Friday, September 07, 2018

Oh Shit, Oh Dear Me

My Humana drug plan (pharmaceuticals, actually; I don’t do drugs) sends me regular notices on where I am with respect to the “donut hole,” at which point something happens with respect to my payment for medications. Don’t ask me what, because my IQ is obviously too low to comprehend Medicare Part D.

The implication in the media is that while in the “donut hole” one has to pay the entire cost of medication, but that is not so according to Humana. For what follows, be aware that one hits the hole based on the total cost of medications for the year-to-date, not based on what one has paid. That’s why, presumably, Humana keeps me informed of what they paid as well as what I've paid.

So Humana tells me that they have paid $x and I have paid $y, and that those two numbers combined mean that I will hit the donut hole in about a month from now. Then, they tell me, I will have to pay “about 58% of the cost” of medications until I exit the donut hole, which obviously will not happen given that it took me until October to enter the furshluginner hole.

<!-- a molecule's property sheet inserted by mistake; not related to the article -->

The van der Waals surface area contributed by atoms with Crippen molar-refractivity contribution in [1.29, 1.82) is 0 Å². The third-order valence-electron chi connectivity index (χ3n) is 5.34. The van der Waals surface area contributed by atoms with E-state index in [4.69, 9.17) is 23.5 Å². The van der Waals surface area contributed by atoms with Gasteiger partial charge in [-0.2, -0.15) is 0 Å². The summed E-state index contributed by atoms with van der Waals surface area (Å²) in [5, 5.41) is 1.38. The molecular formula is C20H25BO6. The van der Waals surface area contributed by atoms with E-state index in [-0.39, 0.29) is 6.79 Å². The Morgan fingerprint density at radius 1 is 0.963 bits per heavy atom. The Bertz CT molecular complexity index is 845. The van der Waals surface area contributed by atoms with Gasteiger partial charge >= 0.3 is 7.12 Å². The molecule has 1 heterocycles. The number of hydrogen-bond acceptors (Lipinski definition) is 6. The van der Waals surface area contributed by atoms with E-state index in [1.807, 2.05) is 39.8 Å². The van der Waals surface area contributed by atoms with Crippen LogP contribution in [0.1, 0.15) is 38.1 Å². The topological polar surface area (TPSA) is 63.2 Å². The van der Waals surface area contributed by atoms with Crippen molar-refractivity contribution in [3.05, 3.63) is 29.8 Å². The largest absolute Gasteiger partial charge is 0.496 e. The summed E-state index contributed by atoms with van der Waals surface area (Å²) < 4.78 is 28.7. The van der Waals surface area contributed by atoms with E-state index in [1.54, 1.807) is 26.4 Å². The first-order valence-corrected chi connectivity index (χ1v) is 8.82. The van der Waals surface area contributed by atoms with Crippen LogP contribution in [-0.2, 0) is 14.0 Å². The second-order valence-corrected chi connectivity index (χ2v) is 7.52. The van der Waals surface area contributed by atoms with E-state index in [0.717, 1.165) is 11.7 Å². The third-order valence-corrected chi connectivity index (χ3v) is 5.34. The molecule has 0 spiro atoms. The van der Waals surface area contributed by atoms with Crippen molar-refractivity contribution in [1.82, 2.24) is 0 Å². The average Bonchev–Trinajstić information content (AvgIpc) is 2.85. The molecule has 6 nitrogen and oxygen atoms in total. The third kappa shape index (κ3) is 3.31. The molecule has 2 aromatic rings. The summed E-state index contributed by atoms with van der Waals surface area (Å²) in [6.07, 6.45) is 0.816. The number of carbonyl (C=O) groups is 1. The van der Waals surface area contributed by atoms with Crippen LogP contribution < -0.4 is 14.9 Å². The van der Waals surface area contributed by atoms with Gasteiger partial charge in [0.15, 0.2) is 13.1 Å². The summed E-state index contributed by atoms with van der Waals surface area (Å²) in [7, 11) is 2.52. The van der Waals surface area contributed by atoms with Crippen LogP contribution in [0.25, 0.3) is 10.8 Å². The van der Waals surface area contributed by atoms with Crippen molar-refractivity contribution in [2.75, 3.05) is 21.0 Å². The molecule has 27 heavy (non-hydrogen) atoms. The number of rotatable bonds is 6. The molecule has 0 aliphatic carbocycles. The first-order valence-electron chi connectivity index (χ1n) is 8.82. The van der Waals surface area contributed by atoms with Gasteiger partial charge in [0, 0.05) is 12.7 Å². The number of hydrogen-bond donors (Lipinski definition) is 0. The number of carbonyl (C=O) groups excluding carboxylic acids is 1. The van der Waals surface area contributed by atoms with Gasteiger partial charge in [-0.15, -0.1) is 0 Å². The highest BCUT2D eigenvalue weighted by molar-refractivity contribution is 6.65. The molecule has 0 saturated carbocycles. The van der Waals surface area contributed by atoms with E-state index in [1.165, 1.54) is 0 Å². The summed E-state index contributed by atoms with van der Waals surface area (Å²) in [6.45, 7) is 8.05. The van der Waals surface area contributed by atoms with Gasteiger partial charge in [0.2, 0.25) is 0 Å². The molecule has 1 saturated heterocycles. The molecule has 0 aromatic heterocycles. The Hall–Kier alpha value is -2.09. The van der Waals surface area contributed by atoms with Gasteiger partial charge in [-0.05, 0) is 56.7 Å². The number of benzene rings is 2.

So I do a little basic calculating with $x and $y, and I find that paying 58% of the cost of medications may not be the disaster that one might think, since I have been paying 54% of the total cost all year before I hit the donut hole. I’m not sure what to think about that.

Thursday, September 06, 2018

Embarrassing

I need to take up watching soccer. Well, maybe not. Perhaps women's roller derby or professional frisbee golf. The NFL Players Association has destroyed the NFL. No contact in practice sessions, and the first string does not play during preseason, so at game time there are 22 idiots on the field who have no clue what to do or how to do it. Add new rules which require a defensive lineman to tackle a quarterback without landing on top of him. What little scoring occurs does so only because the defense went to sleep. Forty penalties in sixty minutes of play.

I had two players in last night's game on my Fantasy Football team, one from each team, and my projected score went down in the course of the game. LSU or Alabama could have trounced either one of the "professional" teams on Lincoln Financial Field last night.

Monday, September 03, 2018

College Football Weekend